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Harrier GR7

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HarrierGR7_ZD407_thumb.jpg
Harrier GR7
Type STOVL strike aircraft
Manufacturer British Aerospace

McDonnell Douglas

BAE Systems

Boeing

Introduction 1963

The BAE Systems/Boeing Harrier II (GR5, GR7, and GR9 series) is a second generation vertical/short takeoff and landing (V/STOL) jet aircraft used by the Royal Air Force (RAF) and, since 2006, the Royal Navy. It was developed from the earlier Hawker Siddeley Harrier and is very closely related to the US built AV-8B Harrier II. Both are primarily used for light attack or multi-role tasks, and are often operated from small aircraft carriers.

Development of a successor to the first Harrier began as a cooperative effort between McDonnell Douglas (US) and Hawker Siddeley (UK). Cost overruns eventually led Hawker to withdraw from the project, but work continued due to US interest in the aircraft. Britain re-entered development in the late 1970s, producing their own version of the Harrier II based on the US design. For UK variants, BAE Systems is the prime contractor and Boeing a sub-contractor.

The Harrier II is an extensively modified version of the first generation Hawker Siddeley Harrier GR1/GR3 series which first flew in December 1967. The original aluminium alloy fuselage was replaced by a fuselage which makes extensive use of composites, providing significant weight reduction and increased payload/range. An all-new one piece wing provides around 14 per cent more area and increased thickness.

Operational service

In RAF service, Harriers are used in the ground attack and reconnaissance roles. Unlike the Harrier AV8B+ upgrade, the RAF have chosen not to integrate a radar into its aircraft, although the aircraft retains an Inertial Navigation System. The primary air-to-air missile (AAM) of the Harrier is the infrared-homing AIM-9 Sidewinder (the combination of Harrier and Sidewinder proved effective against Argentinian Mirages in the Falklands conflict), but it does not carry the medium range AIM-120 AMRAAM missile. With the retirement of the Sea Harrier, it had been suggested that its Blue Vixen radar could be transferred to the GR9 fleet. However, the Ministry of Defence has rejected this as risky and too expensive. The Armed Forces Minister Adam Ingram estimated that the cost would be in excess of £600m.

Future

With the withdrawal of the Royal Navy's Sea Harrier in 2006, the RAF's Harrier fleet is tasked with the missions that it used to share with those aircraft. In 2006, the GR9 also entered service with the Fleet Air Arm when the first former Sea Harrier squadron reformed. The GR9 is expected to stay in service at least until 2015, when the first F-35s are due. At this point, the JSF force should be gaining an initial operational capability (IOC).

GR7

The GR7 had its maiden flight in May 1990 and made its first operational deployment in August 1995 over the former Yugoslavia. While the GR7 deployed on Invincible class aircraft carriers during testing as early as June 1994, the first operational deployments at sea began in 1997. This arrangement was formalised with the Joint Force Harrier, operating with the Royal Navy's Sea Harrier.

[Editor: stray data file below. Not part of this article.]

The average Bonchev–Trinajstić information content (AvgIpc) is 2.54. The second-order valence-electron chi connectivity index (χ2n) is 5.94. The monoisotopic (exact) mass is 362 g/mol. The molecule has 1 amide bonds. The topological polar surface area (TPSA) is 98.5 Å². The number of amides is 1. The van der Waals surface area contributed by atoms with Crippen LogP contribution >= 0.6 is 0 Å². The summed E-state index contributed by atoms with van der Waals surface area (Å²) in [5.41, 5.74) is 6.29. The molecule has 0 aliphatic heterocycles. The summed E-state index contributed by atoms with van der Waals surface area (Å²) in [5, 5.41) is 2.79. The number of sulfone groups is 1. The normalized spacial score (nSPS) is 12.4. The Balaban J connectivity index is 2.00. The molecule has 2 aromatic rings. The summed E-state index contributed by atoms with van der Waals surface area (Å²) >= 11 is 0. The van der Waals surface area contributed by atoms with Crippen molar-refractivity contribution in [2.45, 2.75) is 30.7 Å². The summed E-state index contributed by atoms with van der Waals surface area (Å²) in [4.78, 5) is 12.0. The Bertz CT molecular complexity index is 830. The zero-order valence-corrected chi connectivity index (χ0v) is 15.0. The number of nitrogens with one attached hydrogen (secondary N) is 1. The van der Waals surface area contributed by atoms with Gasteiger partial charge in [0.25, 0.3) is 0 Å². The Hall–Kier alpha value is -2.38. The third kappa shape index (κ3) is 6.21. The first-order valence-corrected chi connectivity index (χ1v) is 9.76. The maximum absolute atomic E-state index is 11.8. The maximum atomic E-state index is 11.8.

The GR7 formed the spearhead of the RAF's contribution to Operation Allied Force, the NATO mission in Kosovo. During this campaign the RAF identified significant shortcomings in its current arsenal. As a result the service ordered the AGM-65 Maverick stand off missile and the Enhanced Paveway which incorporates GPS guidance which would negate the effects of smoke and bad weather. Using the more updated ordnance as well as unguided iron and cluster munitions, RAF GR7's played a prominent role in Operation Telic, the UK contribution to the U.S.-led war against Iraq in 2003. RAF GR7's participated in strike and close air support missions throughout the conflict.

GR7A

An RAF Harrier GR7A at RIAT 2005The GR7A is the first stage in an upgrade to the Harrier GR9 standard. The GR7A is the GR7 with an uprated Rolls-Royce Pegasus 107 engine. When upgraded to GR9 standard the uprated engine variants will retain the A designation, becoming GR9As. Forty GR7s are due to receive this upgrade. The Mk 107 engine provides around 3,000 lbf (13 kN) extra thrust than the Mk 105's 21,750 lbf (98 kN) thrust, increasing aircraft performance during "hot and high" and carrier-borne operations.

Units using the Harrier

  • Royal Air Force
    • No. 1 Squadron
    • No. 3 Squadron (until 2006)
    • No. 4 Squadron
    • No. 20 Squadron
    • RAF SAOEU Strike Attack Operational Evaluation Unit
  • Royal Navy
    • 800 Naval Air Squadron
    • 801 Naval Air Squadron (from October 1 2006)

Specifications

(GR.7)

  • General characteristics
    • Crew: 1 or 2
    • Length: 46 ft 4 in (14.1 m)
    • Wingspan: 30 ft 4 in (9.2 m)
    • Height: 11 ft 9 in (3.5 m)
    • Wing area: 230 ft²
    • Empty weight: 12,500 lb (5,700 kg)
    • Loaded weight: 15,703 lb (7,123 kg)
    • Max takeoff weight: 18,950 lb VTO, 31,000 lb STO [2] (8,595 kg VTO, 14,061 kg STO)
    • Powerplant: 1× Rolls-Royce Pegasus Mk. 105 turbofan with four thrust vectored exhaust nozzles, 21,750 lb ()
    • Upgraded powerplant: 1× Rolls-Royce Pegasus Mk. 107, 23,800 lb for GR7A
  • Performance
    • Maximum speed: 662 mph (1,065 km/h)
    • Range: 2015 mi (km)
    • Service ceiling: 50,000 ft (15,000 m)
    • Rate of climb: 40,000 ft/min (203.2 m/s)

Armament

  • 2x 30mm ADEN cannons (one per pod)
  • Paveway 2, Paveway III LGB, Paveway IV PGB, 540lb gravity bomb, 1000lb gravity bomb and 3kg & 14kg practice bombs
  • Maverick, Brimstone, Sidewinder, ASRAAM
  • CRV7 rocket pod
  • Joint Reconnaissance Pod

also see

Harrier GR9